29 May 2014

THE MONTHLY DOZER I (May) 3/3: Dictated Recording*

14 Dec. C17ODBCY
Walsh L. Scott Memorial Library, Mindora, IL
Silent Loft (overlooking parking lot through frayed yellow glass window panes)

I killed a small one, once, just like that.

With the heel of your boot?

I think it was a sandal.

Sandal shmandal—did it crunch?

If you count audibly exploding as a kind of a crunching, it crunched all around—like, in a five inch radius from the contact point, pieces going out in little vectors of invariable blink-quick magnitude and direction.

Oh golly, as they say, is that impressive!

You could see the little wiry legs of its thorax’s most distal appendages squirming all about post-impact, too, like a sort of a constituent body-piece undeadness—supernaturally animated.

[Whistles in declining octaves.]

I threw them out. The sandals. I threw both the sandals out.

And but who could blame you, boy? I’d have burned the location down and run outside tearing my clothes off in broad daylight.

But, you’re…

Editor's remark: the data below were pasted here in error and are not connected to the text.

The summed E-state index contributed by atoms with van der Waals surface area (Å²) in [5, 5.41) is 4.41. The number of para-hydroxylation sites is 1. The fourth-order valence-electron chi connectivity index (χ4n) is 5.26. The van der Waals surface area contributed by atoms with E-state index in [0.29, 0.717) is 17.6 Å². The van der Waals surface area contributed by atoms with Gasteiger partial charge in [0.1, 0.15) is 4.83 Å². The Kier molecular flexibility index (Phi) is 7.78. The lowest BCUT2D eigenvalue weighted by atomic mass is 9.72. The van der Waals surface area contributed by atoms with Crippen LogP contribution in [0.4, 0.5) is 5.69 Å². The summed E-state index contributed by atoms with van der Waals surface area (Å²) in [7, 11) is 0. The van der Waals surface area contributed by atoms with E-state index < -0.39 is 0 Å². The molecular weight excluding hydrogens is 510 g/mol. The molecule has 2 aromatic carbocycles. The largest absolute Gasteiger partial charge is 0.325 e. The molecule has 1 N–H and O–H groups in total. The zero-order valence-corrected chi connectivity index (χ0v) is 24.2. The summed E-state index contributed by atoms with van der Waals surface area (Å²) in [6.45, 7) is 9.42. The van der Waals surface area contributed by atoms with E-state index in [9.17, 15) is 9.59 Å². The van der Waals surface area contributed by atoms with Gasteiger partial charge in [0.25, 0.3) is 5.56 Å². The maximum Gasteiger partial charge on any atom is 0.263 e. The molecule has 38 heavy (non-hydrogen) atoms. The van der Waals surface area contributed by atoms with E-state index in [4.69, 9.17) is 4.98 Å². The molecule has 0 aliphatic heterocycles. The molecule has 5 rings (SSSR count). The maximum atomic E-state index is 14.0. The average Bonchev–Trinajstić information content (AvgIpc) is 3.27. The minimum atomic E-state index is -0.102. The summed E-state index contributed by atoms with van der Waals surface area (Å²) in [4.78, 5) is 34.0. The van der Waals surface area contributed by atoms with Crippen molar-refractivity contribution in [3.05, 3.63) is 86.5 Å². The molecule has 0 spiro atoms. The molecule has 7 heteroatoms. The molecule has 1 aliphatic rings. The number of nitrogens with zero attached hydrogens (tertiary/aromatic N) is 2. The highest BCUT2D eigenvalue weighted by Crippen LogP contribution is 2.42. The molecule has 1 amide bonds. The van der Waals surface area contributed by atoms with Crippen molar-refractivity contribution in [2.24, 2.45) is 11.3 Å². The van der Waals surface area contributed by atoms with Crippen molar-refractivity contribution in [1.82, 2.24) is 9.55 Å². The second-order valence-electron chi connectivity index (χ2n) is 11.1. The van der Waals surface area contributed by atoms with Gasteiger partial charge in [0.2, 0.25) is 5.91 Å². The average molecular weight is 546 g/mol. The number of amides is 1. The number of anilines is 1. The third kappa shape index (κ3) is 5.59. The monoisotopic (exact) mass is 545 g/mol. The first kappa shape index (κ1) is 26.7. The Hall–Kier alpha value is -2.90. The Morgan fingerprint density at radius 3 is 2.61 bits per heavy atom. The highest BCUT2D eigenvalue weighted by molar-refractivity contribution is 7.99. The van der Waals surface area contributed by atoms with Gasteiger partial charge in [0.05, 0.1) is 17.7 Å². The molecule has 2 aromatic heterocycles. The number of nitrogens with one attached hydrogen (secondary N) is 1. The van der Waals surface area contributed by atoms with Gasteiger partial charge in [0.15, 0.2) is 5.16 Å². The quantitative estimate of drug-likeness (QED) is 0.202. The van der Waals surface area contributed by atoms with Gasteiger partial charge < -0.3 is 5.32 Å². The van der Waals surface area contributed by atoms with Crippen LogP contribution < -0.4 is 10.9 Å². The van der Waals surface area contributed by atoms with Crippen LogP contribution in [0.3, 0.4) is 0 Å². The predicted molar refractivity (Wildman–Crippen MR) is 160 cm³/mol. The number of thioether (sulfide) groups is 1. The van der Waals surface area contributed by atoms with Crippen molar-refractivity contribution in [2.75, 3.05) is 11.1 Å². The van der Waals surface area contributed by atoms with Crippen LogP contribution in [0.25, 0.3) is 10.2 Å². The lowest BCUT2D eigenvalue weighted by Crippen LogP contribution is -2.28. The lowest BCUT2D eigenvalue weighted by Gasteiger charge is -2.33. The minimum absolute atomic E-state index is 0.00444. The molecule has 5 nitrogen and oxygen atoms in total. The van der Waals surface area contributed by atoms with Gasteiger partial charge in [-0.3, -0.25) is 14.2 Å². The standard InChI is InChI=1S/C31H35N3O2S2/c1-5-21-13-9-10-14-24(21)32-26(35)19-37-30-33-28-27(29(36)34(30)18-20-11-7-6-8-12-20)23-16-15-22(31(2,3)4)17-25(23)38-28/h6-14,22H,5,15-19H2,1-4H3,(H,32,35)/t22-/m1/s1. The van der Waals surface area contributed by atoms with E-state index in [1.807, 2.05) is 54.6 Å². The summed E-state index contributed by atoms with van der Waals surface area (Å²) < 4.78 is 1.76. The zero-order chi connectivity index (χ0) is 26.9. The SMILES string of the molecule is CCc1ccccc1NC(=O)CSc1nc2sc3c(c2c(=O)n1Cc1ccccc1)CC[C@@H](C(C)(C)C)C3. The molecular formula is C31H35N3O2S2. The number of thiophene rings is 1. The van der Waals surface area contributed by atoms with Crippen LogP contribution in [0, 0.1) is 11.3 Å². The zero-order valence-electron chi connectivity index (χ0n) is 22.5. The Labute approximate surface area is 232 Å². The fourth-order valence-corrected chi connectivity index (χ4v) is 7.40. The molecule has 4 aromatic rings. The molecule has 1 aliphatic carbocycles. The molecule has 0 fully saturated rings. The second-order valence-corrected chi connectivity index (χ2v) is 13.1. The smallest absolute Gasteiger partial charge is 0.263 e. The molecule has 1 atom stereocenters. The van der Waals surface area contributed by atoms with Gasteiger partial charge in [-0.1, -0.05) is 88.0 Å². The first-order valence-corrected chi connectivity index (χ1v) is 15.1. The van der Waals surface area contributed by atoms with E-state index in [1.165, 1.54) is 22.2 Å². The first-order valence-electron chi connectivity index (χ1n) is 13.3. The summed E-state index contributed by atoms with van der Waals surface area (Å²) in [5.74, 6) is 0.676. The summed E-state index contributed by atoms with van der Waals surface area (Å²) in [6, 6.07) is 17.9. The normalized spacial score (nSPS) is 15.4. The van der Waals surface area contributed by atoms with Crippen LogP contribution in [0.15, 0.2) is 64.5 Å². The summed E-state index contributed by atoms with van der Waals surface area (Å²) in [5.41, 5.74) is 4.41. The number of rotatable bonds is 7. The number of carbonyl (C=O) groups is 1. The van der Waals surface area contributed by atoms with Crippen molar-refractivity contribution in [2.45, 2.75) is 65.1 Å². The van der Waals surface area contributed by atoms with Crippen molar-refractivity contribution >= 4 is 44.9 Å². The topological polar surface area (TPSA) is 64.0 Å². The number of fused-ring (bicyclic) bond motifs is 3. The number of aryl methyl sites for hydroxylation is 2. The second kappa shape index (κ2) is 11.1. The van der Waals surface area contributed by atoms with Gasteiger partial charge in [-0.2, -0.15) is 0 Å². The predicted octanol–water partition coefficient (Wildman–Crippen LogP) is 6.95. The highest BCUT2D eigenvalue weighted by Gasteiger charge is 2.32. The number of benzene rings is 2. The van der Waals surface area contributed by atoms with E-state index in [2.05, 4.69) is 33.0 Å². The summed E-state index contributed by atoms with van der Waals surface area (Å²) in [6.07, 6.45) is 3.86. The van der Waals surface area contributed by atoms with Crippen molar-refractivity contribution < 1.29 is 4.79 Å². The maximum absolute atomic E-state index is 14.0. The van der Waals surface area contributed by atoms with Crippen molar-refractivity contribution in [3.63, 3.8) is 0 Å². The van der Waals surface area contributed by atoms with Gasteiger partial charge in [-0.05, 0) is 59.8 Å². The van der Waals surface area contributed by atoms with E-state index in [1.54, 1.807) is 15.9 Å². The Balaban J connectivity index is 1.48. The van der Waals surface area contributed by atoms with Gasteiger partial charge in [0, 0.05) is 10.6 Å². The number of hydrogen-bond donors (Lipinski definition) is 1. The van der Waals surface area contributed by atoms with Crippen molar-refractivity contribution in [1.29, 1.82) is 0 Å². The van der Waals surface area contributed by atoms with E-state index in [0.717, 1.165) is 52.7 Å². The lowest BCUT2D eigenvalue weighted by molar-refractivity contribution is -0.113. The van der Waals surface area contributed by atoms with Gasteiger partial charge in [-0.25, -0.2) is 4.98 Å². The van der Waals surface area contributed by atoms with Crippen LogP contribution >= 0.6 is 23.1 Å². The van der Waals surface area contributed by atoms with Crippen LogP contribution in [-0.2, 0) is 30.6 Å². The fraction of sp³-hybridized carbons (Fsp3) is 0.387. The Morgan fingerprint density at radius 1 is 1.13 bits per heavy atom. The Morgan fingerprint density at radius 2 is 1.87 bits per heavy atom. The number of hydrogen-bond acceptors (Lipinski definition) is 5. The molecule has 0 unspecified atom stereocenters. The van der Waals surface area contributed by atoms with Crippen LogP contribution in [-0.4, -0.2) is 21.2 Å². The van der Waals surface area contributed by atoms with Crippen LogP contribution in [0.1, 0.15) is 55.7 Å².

Oh, these? Boy, that’s only a mild indicator.

They’re slightly protrusive though, in a noticeably unnatural sort of way.

Well, yes, but it’s nothing like society would have you believe, mind you. Just take a look at the evolution my kind’s stereotype throughout the previous century and a half!

I think you mean with respect to Hollywood and some nauseous and esoterically interesting YA “novels” [finger quotes] that rotted in many of the Used Books sections of early 21st Century America’s bookstores.

My hat goes off.


It’s all a vapid aesthetic, the stereotype, imbued in all those… mid-1900’s black-and-white films with their crude hypnotism and overly protrusive fangs and their black capes and high collars and lusty sacred blood-sucking as if blood-type was never an issue, or even partially relevant! It’s a defacement of what we actually are—an evolving stereotypically stereotypical image that never leaves the public’s mind!

I think you’re referring to the British film company Hammer Productions Limited and their re-visualizations of the American Dracula, most notably with Dracula, 1957; The Brides of Dracula, 1960; Dracula, Prince of Darkness, 1965; Taste the Blood of Dracula, 1969; and The Satanic Rites of Dracula, 1973, the former three of which were all directed by Terence Fischer, geared toward American audiences with B movie-style sets and acting far too asphyxiated by its own melodrama to seem halfway alive now, but classic acting nonetheless.

Again, my hat goes off.


* T'wall's dialogue is colored in pale blue; Dr. Epiphantifang's is a pale purple.
† Cluck 17, Original Dairy-Based Cinnamon Yogurt.

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